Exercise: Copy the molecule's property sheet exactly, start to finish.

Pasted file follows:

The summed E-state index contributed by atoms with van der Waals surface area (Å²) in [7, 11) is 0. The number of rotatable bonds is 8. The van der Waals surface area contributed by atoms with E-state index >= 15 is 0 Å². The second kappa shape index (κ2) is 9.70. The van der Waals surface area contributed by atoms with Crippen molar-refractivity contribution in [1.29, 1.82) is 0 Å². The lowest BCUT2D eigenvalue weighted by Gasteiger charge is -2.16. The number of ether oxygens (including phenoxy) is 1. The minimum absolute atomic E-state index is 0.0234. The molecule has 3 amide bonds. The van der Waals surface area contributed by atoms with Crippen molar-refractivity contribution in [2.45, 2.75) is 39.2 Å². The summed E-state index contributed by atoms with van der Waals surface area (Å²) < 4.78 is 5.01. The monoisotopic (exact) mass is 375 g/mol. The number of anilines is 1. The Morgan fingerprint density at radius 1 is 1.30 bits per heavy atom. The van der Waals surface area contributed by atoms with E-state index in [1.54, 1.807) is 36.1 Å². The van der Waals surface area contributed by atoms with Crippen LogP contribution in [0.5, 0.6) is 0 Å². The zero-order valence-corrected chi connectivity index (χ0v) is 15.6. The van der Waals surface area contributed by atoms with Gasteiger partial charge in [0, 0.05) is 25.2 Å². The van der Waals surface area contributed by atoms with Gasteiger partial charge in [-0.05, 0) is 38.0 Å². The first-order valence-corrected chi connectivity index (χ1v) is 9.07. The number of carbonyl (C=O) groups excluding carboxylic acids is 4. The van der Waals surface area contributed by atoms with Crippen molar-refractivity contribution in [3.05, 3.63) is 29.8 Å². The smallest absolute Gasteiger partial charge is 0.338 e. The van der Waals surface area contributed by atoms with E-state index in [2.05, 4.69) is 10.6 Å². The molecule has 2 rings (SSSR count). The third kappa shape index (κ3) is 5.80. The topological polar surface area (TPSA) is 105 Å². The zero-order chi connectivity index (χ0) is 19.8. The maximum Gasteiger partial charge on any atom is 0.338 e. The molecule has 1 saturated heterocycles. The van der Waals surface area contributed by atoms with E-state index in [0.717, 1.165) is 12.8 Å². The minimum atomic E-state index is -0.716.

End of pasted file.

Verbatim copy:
The summed E-state index contributed by atoms with van der Waals surface area (Å²) in [7, 11) is 0. The number of rotatable bonds is 8. The van der Waals surface area contributed by atoms with E-state index >= 15 is 0 Å². The second kappa shape index (κ2) is 9.70. The van der Waals surface area contributed by atoms with Crippen molar-refractivity contribution in [1.29, 1.82) is 0 Å². The lowest BCUT2D eigenvalue weighted by Gasteiger charge is -2.16. The number of ether oxygens (including phenoxy) is 1. The minimum absolute atomic E-state index is 0.0234. The molecule has 3 amide bonds. The van der Waals surface area contributed by atoms with Crippen molar-refractivity contribution in [2.45, 2.75) is 39.2 Å². The summed E-state index contributed by atoms with van der Waals surface area (Å²) < 4.78 is 5.01. The monoisotopic (exact) mass is 375 g/mol. The number of anilines is 1. The Morgan fingerprint density at radius 1 is 1.30 bits per heavy atom. The van der Waals surface area contributed by atoms with E-state index in [1.54, 1.807) is 36.1 Å². The van der Waals surface area contributed by atoms with Crippen LogP contribution in [0.5, 0.6) is 0 Å². The zero-order valence-corrected chi connectivity index (χ0v) is 15.6. The van der Waals surface area contributed by atoms with Gasteiger partial charge in [0, 0.05) is 25.2 Å². The van der Waals surface area contributed by atoms with Gasteiger partial charge in [-0.05, 0) is 38.0 Å². The first-order valence-corrected chi connectivity index (χ1v) is 9.07. The number of carbonyl (C=O) groups excluding carboxylic acids is 4. The van der Waals surface area contributed by atoms with Crippen molar-refractivity contribution in [3.05, 3.63) is 29.8 Å². The smallest absolute Gasteiger partial charge is 0.338 e. The van der Waals surface area contributed by atoms with E-state index in [2.05, 4.69) is 10.6 Å². The molecule has 2 rings (SSSR count). The third kappa shape index (κ3) is 5.80. The topological polar surface area (TPSA) is 105 Å². The zero-order chi connectivity index (χ0) is 19.8. The maximum Gasteiger partial charge on any atom is 0.338 e. The molecule has 1 saturated heterocycles. The van der Waals surface area contributed by atoms with E-state index in [0.717, 1.165) is 12.8 Å². The minimum atomic E-state index is -0.716.